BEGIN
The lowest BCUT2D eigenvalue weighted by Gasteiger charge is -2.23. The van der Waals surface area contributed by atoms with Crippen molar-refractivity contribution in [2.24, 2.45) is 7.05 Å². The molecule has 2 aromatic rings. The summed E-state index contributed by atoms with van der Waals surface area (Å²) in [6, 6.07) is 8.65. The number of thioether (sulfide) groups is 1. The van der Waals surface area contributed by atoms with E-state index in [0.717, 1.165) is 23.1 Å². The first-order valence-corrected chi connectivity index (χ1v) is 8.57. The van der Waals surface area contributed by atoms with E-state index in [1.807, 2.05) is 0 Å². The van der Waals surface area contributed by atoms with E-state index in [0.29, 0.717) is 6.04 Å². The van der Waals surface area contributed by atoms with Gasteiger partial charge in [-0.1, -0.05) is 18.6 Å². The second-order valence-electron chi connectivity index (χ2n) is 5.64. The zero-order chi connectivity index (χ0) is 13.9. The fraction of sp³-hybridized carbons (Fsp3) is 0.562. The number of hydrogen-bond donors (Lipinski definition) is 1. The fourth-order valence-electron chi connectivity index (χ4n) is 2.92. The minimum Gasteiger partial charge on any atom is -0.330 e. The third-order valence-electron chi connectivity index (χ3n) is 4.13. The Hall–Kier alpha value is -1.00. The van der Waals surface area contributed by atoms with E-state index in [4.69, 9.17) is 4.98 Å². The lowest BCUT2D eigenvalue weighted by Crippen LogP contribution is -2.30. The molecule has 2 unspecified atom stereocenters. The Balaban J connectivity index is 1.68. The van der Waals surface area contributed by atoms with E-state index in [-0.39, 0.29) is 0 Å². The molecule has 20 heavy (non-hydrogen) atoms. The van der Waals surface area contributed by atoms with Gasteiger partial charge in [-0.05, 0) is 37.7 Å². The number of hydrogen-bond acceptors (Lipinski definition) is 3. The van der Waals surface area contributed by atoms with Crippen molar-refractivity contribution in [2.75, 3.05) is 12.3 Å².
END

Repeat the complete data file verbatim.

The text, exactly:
The lowest BCUT2D eigenvalue weighted by Gasteiger charge is -2.23. The van der Waals surface area contributed by atoms with Crippen molar-refractivity contribution in [2.24, 2.45) is 7.05 Å². The molecule has 2 aromatic rings. The summed E-state index contributed by atoms with van der Waals surface area (Å²) in [6, 6.07) is 8.65. The number of thioether (sulfide) groups is 1. The van der Waals surface area contributed by atoms with E-state index in [0.717, 1.165) is 23.1 Å². The first-order valence-corrected chi connectivity index (χ1v) is 8.57. The van der Waals surface area contributed by atoms with E-state index in [1.807, 2.05) is 0 Å². The van der Waals surface area contributed by atoms with E-state index in [0.29, 0.717) is 6.04 Å². The van der Waals surface area contributed by atoms with Gasteiger partial charge in [-0.1, -0.05) is 18.6 Å². The second-order valence-electron chi connectivity index (χ2n) is 5.64. The zero-order chi connectivity index (χ0) is 13.9. The fraction of sp³-hybridized carbons (Fsp3) is 0.562. The number of hydrogen-bond donors (Lipinski definition) is 1. The fourth-order valence-electron chi connectivity index (χ4n) is 2.92. The minimum Gasteiger partial charge on any atom is -0.330 e. The third-order valence-electron chi connectivity index (χ3n) is 4.13. The Hall–Kier alpha value is -1.00. The van der Waals surface area contributed by atoms with E-state index in [4.69, 9.17) is 4.98 Å². The lowest BCUT2D eigenvalue weighted by Crippen LogP contribution is -2.30. The molecule has 2 unspecified atom stereocenters. The Balaban J connectivity index is 1.68. The van der Waals surface area contributed by atoms with E-state index in [-0.39, 0.29) is 0 Å². The molecule has 20 heavy (non-hydrogen) atoms. The van der Waals surface area contributed by atoms with Gasteiger partial charge in [-0.05, 0) is 37.7 Å². The number of hydrogen-bond acceptors (Lipinski definition) is 3. The van der Waals surface area contributed by atoms with Crippen molar-refractivity contribution in [2.75, 3.05) is 12.3 Å².